So, ladies and gentlemen, allow me to present:
The Callidus Cloud C3 2016 Conference Scorecard (sponsored by CRM Watchlist)
|Keynotes (Content)||B+||This was a well-constructed keynote. The messaging was focused (though more on whether I thought It was right or wrong later), Leslie Stretch is a very relaxed and good speaker and the supporting demos and product discussions were very well done – to the point and outcome based for the most part – not focused on feature and function. The only downside was a clearly artificially injected “visionary” patina, which I’ll talk about later. This wasn’t necessary and detracted slightly, though was there to prove that Callidus Cloud was “relevant.” Trust me, they are relevant and that was a jarring note, not a good one. But all in all, very strong and focused.|
|Keynotes (Presentation)||A-||The supporting stuff was very good all in all. That means that the demos were crisp and highlighted what had to be highlighted – value in use and user interface/user experience, there was mostly good other keynotes – Peyton Manning was a lot of fun and his usual charming self, though stretched on the business analogies, Accenture strengthened the missionary idea of “outcomes” as the core for work and thinking – rightfully, though they came up as uncomfortable when it came to “distraction.” But their support of the main theme – we provide outcomes was right. There was some cutting edge stuff that was at least interesting when it came to Litmos, their learning management system – showing bots and VR as tools for learning that was fresh and kept the supportive stuff interesting. The videos were clever, humorous and solidly on point. Well done all in all.|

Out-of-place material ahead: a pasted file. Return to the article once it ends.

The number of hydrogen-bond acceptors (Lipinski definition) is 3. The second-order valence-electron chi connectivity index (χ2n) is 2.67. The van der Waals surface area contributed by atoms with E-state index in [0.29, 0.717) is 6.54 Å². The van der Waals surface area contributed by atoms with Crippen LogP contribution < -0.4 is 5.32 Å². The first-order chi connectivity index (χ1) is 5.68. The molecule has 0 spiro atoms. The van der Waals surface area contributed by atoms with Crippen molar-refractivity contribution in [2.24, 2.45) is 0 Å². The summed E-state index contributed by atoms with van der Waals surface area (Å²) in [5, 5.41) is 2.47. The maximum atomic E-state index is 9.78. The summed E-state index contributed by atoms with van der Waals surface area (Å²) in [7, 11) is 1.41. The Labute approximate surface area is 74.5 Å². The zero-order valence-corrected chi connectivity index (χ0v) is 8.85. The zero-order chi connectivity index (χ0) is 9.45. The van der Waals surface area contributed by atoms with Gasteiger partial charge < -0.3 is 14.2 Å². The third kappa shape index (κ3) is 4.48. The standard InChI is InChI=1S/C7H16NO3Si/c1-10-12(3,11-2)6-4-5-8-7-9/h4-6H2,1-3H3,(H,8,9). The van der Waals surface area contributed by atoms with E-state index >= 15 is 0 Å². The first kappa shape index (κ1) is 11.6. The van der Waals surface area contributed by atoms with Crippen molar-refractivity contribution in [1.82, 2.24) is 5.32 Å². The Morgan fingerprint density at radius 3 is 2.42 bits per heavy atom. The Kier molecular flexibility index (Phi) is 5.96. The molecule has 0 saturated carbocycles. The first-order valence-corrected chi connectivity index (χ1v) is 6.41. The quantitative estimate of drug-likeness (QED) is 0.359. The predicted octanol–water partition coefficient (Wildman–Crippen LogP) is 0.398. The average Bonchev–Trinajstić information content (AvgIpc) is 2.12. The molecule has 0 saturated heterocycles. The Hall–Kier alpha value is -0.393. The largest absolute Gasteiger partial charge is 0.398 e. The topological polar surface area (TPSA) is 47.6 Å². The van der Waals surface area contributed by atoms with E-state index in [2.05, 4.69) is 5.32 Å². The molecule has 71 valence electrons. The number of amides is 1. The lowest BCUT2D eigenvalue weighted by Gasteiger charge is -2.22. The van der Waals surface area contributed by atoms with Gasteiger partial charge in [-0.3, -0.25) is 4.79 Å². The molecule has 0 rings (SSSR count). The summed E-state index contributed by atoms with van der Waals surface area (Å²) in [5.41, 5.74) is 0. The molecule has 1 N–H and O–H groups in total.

|Tracks/General Sessions||B||These were a mixed bag. Some were extremely well done – meaning they meant the expectations set by the description. The audiences were interactive in some environments and quiet and uninvolved in others. The quality of the presentations was mostly good. The range of coverage was good – product and thought leadership. My particular presentation had serious logistics problems, but I didn’t get any indicator of that beyond mine. All in all, pretty solid, appropriately mixed, but nothing exceptional as a whole.|
|Analyst/Press Relations||B+||For the most part, a very good job. The baseline requirements – often overlooked by vendors – of providing good Wi-Fi, power for laptops & other devices and tables for the analysts and press were provided. You might think this is a nice to have but it isn’t. It’s a must have. Why? Because in order for analysts and journalists to do their work, in real time (Live tweeting an event) or during the conference, they need power, connectivity and something to put their work machines/devices on. Simple as that. But it is one that is often not thought of. There was a relatively decent analyst (financial and industry) only two-hour conversation with senior management and it was handled well, with lots of Q&A time available to whoever was in the room. The only downside was logistics to some extent – no analyst press room though the number merited it, and a series of other small lacks that I won’t go into in the interests of time/space.|